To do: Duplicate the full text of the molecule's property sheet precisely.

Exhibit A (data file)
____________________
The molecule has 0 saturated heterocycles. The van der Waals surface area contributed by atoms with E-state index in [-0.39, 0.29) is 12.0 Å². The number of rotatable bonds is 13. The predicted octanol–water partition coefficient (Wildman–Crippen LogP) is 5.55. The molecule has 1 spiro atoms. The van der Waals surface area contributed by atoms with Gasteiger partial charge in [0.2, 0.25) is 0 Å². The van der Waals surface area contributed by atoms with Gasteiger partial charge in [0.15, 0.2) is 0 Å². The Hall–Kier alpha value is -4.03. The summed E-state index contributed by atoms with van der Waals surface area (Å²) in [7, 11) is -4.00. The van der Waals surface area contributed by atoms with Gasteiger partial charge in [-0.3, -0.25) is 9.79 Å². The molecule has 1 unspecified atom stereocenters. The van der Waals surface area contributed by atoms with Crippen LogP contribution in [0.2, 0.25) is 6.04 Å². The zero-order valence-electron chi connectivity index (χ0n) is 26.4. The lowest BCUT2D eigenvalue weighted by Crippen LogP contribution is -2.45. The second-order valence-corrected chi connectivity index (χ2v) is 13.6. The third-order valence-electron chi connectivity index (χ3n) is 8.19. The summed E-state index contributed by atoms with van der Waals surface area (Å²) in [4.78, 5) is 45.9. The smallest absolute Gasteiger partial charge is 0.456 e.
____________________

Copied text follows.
The molecule has 0 saturated heterocycles. The van der Waals surface area contributed by atoms with E-state index in [-0.39, 0.29) is 12.0 Å². The number of rotatable bonds is 13. The predicted octanol–water partition coefficient (Wildman–Crippen LogP) is 5.55. The molecule has 1 spiro atoms. The van der Waals surface area contributed by atoms with Gasteiger partial charge in [0.2, 0.25) is 0 Å². The van der Waals surface area contributed by atoms with Gasteiger partial charge in [0.15, 0.2) is 0 Å². The Hall–Kier alpha value is -4.03. The summed E-state index contributed by atoms with van der Waals surface area (Å²) in [7, 11) is -4.00. The van der Waals surface area contributed by atoms with Gasteiger partial charge in [-0.3, -0.25) is 9.79 Å². The molecule has 1 unspecified atom stereocenters. The van der Waals surface area contributed by atoms with Crippen LogP contribution in [0.2, 0.25) is 6.04 Å². The zero-order valence-electron chi connectivity index (χ0n) is 26.4. The lowest BCUT2D eigenvalue weighted by Crippen LogP contribution is -2.45. The second-order valence-corrected chi connectivity index (χ2v) is 13.6. The third-order valence-electron chi connectivity index (χ3n) is 8.19. The summed E-state index contributed by atoms with van der Waals surface area (Å²) in [4.78, 5) is 45.9. The smallest absolute Gasteiger partial charge is 0.456 e.